Legend Has It by Elliot James is first up.  The fifth book in the Pax Arcana series.  I'm a book behind right now but this one definitely looks cool with the villain reading a magic book that is changing the world around him to match his fantasies.  Hmmm...

Release date: April 18

Next up is Snared by Jennifer Estep, book 16 in the Elemental Assassin series.  I've just started reading book 15 and it looks like the new long term plot line with the Circle will be continuing for a bit.

Release Date: April 25

Cold Reign by Faith Hunter kicks off the next month.  Again, I'm a book behind in the series *sigh* but this next one looks to be seriously a** kickin'.  Leo is under threat (again) but this time from revenants that should never have risen which means there is much more magical mojo going on than Jane has ever dealt with before.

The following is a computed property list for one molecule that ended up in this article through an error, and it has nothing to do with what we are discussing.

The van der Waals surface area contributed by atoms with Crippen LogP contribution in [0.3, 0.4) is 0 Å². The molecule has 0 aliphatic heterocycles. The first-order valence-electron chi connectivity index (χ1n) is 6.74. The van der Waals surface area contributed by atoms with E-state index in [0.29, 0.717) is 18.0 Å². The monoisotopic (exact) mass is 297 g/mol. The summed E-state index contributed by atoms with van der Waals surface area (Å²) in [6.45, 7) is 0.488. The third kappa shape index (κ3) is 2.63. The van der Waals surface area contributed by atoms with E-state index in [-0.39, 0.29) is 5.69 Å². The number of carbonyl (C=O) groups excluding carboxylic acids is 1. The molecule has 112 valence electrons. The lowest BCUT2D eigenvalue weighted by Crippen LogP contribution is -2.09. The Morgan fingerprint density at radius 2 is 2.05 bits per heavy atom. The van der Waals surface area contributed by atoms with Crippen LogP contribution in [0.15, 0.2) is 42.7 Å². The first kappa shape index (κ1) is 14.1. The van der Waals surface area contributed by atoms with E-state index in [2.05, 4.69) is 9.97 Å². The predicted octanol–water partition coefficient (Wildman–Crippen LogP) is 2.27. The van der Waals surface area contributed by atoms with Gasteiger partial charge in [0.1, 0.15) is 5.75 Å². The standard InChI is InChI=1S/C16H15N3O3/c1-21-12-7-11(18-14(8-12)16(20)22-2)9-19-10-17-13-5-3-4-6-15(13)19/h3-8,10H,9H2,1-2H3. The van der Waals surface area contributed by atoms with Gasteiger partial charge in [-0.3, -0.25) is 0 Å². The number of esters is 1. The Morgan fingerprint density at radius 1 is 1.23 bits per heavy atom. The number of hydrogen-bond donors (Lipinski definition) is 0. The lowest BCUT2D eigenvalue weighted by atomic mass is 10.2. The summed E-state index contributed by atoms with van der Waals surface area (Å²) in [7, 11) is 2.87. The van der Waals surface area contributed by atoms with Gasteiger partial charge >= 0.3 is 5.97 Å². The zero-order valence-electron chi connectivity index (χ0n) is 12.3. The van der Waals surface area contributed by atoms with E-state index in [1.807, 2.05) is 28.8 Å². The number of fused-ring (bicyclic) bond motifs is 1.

Release date: May 2

The second book in the Hidden Legacy series, White Hot by Ilona Andrews, ended up being delayed a while so it's nice to see that not only is it coming out this year but the third will be coming out a few months after.  This is definitely a paranormal romance series but the world is intriguing and they are definitely working to have a reason for the characters to have a relationship which is something I definitely appreciate.

Release date: May 30

Down Among the Sticks and Bones by Seanan McGuire wraps up this quarter's new releases.  A follow-up to Every Heart a Doorway, this is the backstory of the twin girls, Jack and Jill, who found that love isn't always enough and choices can be tricky things.

Release date: June 13